The Cotswold School has once again achieved the British Council’s prestigious International School Award in recognition of its work to bring the world into the classroom.
The award celebrates the achievements of schools that do exceptional work in international education. Fostering an international dimension in the curriculum is at the heart of the British Council’s work with schools, so that young people gain the cultural understanding and skills they need for life and work in today’s world.
Confirming the school’s international status 2022-2025, the British Council wrote to Miss Morgan, teacher of History and the school’s international coordinator, saying,
“Congratulations on working so hard to co-ordinate such an impressive range of work! You are a credit to the school and the wider community.
“We hope that the scope of your excellent international activities will continue to develop and benefit the school community; your support, commitment, creativity and innovative international work is greatly appreciated.
In her application for the international award, Miss Morgan had demonstrated that up to 13 international learning projects at our school are in process and meet the criteria for the British Council’s award, although only three are required to qualify.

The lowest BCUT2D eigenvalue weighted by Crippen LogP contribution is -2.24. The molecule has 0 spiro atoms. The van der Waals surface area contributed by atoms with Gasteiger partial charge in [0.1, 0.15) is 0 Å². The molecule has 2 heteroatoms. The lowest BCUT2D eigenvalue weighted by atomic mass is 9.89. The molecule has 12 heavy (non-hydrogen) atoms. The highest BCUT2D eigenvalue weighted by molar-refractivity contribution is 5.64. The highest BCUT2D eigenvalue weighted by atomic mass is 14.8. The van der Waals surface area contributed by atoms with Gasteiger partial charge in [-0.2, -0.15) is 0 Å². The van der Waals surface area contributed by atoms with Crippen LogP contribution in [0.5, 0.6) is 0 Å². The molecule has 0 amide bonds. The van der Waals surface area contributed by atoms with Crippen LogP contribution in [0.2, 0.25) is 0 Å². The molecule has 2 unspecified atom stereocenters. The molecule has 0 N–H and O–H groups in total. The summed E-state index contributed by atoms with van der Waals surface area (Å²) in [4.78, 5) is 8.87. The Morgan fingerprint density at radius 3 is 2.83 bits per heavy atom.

The Cotswold School’s international work includes projects that link the learning and experiences of children in the Cotswolds with those of pupils in Ghana.
Miss Morgan said,
“It is brilliant to receive this award, which recognizes the engaging and varied learning projects we run, that bring the experiences of people across the world into our curriculum. The Cotswold School has won recognition for this standard for several years now.
“In the past, students at The Cotswold School and Achimota School in Accra, Ghana, have exchanged letters on similarities and differences between our countries and between our diverse rural and urban contexts. Last year, when preparing to apply for British Council ‘Connecting Classrooms’ funding, my counterpart at Achimota School and I started discussing possible collaborative projects that would connect our curriculums more explicitly and we decided upon the ‘Learning from a Pandemic’ project.
“We focused on the experiences of children in Ghana, contrasting them with our own in the UK, which helped students in Year 9 to see how history and science connect. We knew they would be interested to learn about and discuss the historical and global context for our national response to the recent Covid-19 pandemic, an event that affected them very directly.”
Scott McDonald, Chief Executive of the British Council, said: “The school has earned this prestigious award through its inspirational international work and links with schools abroad. The International School Award is a chance for schools to be recognised for their important work bringing the world into their classrooms. This is especially commendable when schools have been deeply affected by the global pandemic. The desire to build on their international work shines through and it is with upmost pride that we celebrate their achievements.
“Schools that are embedding an international dimension in children’s education, are preparing their students for successful lives in the UK or further afield, empowering them to be global citizens, and creating vital opportunities in an increasingly global economy.”